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Shwezigon Pagoda Bell Inscription
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The Shwezigon Pagoda Bell Inscription (Burmese: ???????????????? ??????????????) is a multi-language inscription found on the Shwezigon Pagoda Bell, donated by King Bayinnaung of Toungoo Dynasty and located at the Shwezigon Pagoda in Bagan, Burma (Myanmar). Written in Burmese, Mon, and Pali, the inscription lists the important events in the first six years of his reign. It is the only contemporary record in Burmese that calls the king "Conqueror of the Ten Directions", the title by which he is widely known in Mon and Thai.
The Shwezigon Pagoda Bell Inscription is recognised as a documentary heritage of the world and listed in Memory of the World Register by UNESCO.
The inscription contains 43 lines in Burmese, 35 lines in Mon and five lines in Pali. It gives the correct regnal titles for the king and his chief queen as Sri Parama Maha Dhamma Raja and Sri Agga Maha Dhamma Raja Devi, respectively. The main events recorded in the inscription are as follows:
- Conquest of Toungoo (Taungoo) on 11 January 1551
- Conquest of Prome (Pyay) on 30 August 1551
- Conquest of Pegu (Bago) on 12 March 1552
- Dedication of a Bell of Justice hung outside the Kanbawzathadi Palace
- Coronation of King Bayinnaung and his chief Queen Atula Thiri on 12 January 1554
- Conquest of Ava (Inwa) on 22 January 1555
- Sending a mission to Ceylon (Sri Lanka) for the promotion of Theravada Buddhism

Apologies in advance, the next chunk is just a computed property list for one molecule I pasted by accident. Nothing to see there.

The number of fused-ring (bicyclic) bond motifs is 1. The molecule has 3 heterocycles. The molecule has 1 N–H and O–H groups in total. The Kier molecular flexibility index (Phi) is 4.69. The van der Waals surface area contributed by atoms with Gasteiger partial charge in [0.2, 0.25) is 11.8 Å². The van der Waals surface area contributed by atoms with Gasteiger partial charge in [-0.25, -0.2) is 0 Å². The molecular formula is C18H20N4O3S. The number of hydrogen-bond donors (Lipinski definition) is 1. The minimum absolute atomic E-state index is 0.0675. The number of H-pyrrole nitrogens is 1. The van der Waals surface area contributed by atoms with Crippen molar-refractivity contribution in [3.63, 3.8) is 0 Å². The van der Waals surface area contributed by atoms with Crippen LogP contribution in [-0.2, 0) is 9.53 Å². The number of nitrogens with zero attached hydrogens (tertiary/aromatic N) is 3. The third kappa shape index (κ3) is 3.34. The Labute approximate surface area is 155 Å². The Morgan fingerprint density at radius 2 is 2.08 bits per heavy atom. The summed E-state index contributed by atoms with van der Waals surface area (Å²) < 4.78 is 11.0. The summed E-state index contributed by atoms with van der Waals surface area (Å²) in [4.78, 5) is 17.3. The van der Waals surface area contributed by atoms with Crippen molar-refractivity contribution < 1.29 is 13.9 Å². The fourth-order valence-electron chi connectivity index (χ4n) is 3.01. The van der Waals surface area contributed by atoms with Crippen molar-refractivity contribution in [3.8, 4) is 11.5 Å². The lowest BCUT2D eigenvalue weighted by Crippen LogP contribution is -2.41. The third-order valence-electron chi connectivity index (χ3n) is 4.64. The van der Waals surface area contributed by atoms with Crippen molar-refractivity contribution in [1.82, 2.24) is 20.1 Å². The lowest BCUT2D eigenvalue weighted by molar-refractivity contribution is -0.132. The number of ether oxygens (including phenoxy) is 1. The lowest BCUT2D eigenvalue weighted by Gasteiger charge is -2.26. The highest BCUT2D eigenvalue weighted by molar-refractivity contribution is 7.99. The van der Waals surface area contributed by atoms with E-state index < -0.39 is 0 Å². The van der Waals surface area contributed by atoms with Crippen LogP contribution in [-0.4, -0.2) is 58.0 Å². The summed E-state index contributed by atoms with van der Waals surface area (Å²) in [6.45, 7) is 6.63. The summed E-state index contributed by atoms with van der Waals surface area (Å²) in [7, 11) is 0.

- Preparation of campaign to conquer the cis-Salween Shan States from 9 November 1556 to 8 January 1557
- Conquest of Mong Mit (Momeik) and Hsipaw (Thibaw) on 25 January 1557
- Dedication of a pagoda each at Mong Mit and at Hsipaw on 8 February 1557
- Conquest of Mong Yang (Mohnyin) on 6 March 1557
- Conquest of Mong Kawng (Mogaung) on 11 March 1557
- Prohibition of the burial of male and female slaves at funerals of Shan chieftains
- Departing Mong Kawng on 9 April 1557
- Gilding of the Shwezigon Pagoda from plinth to pinnacle
- Dedication of the Shwezigon Pagoda Bell weighing 2100 viss (7560 lbs or 3423 kg), cast of copper, on 23 May 1557
- Prayer to attain the Buddhahood and referring himself as the "Conqueror in the Ten Directions".
The complete English translation of the inscription was published in the Myanmar Historical Research Journal in December 2001. The Mon part of the inscription was translated to Burmese by Chit Thein, a Mon scholar of the Myanmar Archaeology Department, and was in turn translated into English by Than Tun.
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